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Healthy Farms, Healthy Kids: Evaluating the Barriers and Opportunities for Farm-to-School Programs

Executive Summary

Healthy Farms, Healthy Kids explores in-depth the opportunities and barriers related to school food services purchasing food from local farmers. These issues have significance both for small farmers and the local farm economies as well as for school children and the broader school community.

Local and regional farmers require profitable and stable markets for their products. Prices that farmers receive for many commodities have dropped appreciably in recent years. Globalization and concentration in agri-business has also reduced access to markets, and resulted in unfair prices offered to family farmers. In schools, an ever-increasing number of children are overweight, as a result of insufficient physical activity and increased consumption of high caloric junk foods. Anecdotal evidence has indicated that adult-onset diabetes, rarely found in children until recently, has become more widespread. Schools have also reduced in importance the nutritional mission of the school meals programs in favor of practices that bolster the bottom line. Food services, in a financial bind because of reduced student participation, have incorporated commercial practices, such as branding and contracting with fast food businesses, to achieve better buy-in from students. School districts, hungry for cash for extra-curricular and sports programs, have also signed contracts with soft drink corporations to promote their products on campus.

These problems have given rise to a new "healthy farms, healthy schools" or farm-to-school" approach. The Report highlights case studies of seven farm-to-school programs in California, New York City, Connecticut, Florida, and North Carolina. It also describes on-going efforts in New York, Kentucky, Iowa and Vermont to start new projects. Lessons learned from these case studies that can serve as general guidelines for future efforts include:

  • Forge partnerships with local farm organizations, farmers markets, and other individuals with similar goals of supporting local agricultureCultivate parents and community members to act as advocates for the program.
  • Convince the school district to set up an advisory body of parents. Build support for the program with school district officials, the food service director, and other policymakers.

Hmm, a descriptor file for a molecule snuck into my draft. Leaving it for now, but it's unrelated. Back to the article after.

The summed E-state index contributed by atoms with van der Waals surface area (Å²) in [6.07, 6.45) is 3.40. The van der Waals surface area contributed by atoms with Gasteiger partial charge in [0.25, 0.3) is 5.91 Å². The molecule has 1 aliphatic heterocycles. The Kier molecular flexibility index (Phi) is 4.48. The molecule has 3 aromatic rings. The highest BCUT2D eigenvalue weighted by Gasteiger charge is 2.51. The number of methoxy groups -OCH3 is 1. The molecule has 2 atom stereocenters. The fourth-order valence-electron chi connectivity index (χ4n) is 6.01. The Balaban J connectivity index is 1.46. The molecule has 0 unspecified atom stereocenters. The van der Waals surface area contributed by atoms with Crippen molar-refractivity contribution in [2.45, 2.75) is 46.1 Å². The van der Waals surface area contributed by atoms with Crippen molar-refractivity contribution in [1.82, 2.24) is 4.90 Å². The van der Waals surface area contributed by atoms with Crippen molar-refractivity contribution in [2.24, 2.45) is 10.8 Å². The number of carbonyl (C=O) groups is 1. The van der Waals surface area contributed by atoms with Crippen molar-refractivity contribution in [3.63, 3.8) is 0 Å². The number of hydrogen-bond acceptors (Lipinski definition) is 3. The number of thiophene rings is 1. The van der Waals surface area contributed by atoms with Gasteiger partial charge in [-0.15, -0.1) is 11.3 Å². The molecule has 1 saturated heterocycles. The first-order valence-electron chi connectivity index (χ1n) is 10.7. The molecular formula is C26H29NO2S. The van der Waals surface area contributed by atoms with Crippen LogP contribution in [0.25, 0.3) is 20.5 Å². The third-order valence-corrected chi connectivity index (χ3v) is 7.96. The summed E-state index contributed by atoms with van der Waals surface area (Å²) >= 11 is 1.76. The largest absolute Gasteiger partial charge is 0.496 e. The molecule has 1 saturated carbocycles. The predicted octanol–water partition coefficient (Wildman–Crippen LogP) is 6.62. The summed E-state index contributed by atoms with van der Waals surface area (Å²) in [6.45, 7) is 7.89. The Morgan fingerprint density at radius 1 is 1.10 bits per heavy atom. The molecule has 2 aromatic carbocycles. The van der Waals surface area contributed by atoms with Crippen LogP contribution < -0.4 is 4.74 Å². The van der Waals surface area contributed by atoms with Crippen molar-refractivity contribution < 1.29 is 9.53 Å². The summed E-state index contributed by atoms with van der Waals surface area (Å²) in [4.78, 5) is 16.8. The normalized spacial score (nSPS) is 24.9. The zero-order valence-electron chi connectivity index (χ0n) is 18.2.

• Engage students by listening to their preferences, educating them about the importance of their food decisions, and providing them with the opportunities to make healthy choices.
  • Build collaborative relationships d administrative constraints. Focus on the long-term sustainability of the project.
  • Celebrate successes and publicize accomplishments.

The Report also examines federal policies and programs related to school meals, nutrition, market development and farmer cooperatives. It finds that government efforts to support farm-to-school projects are significant in legitimizing this arrangement, but are uncoordinated and have not significantly addressed the potential policy barriers and opportunities. Major policy recommendations include: Establishment of a fund that would provide districts serving school meals with locally grown foods with an additional five to ten cents reimbursement; Enactment of a policy statement by USDA and Congress that encourages school districts to purchase from local family farmers.Creation of a seed grant fund as part of the Community Food Projects program that would fund school districts and non-profits to undertake farm-to-school projects.Expansion of the USDA Small Farm/School Meals program. This augmentation should be connected to increased efforts and funding for the Department of Defense Supply Center to broker the purchase of local food for schools in a greater number of states than currently.Expanded federal funding for local food system infrastructure through the creation of a separate grants program.

The Report concludes that direct farm-to-school food service sales provide substantial benefits to participating farmers by developing new markets and as a source of additional income. All students, especially those from lower income families who rely on free or reduced price school meals, can benefit from improved nutritional quality and taste, as well as from related educational programs on local agriculture, nutrition, and food systems. Nevertheless, substantial barriers exist for farm-to-school programs, including additional food and labor costs, and administrative and logistical problems. While farm-to-school projects are in their infancy, they hold substantial potential as part of an integrated approach to decommercialize education, improve the health of youth, and enhance and sustain local food systems.

Download the report and view other CFSC reports on the Publications page.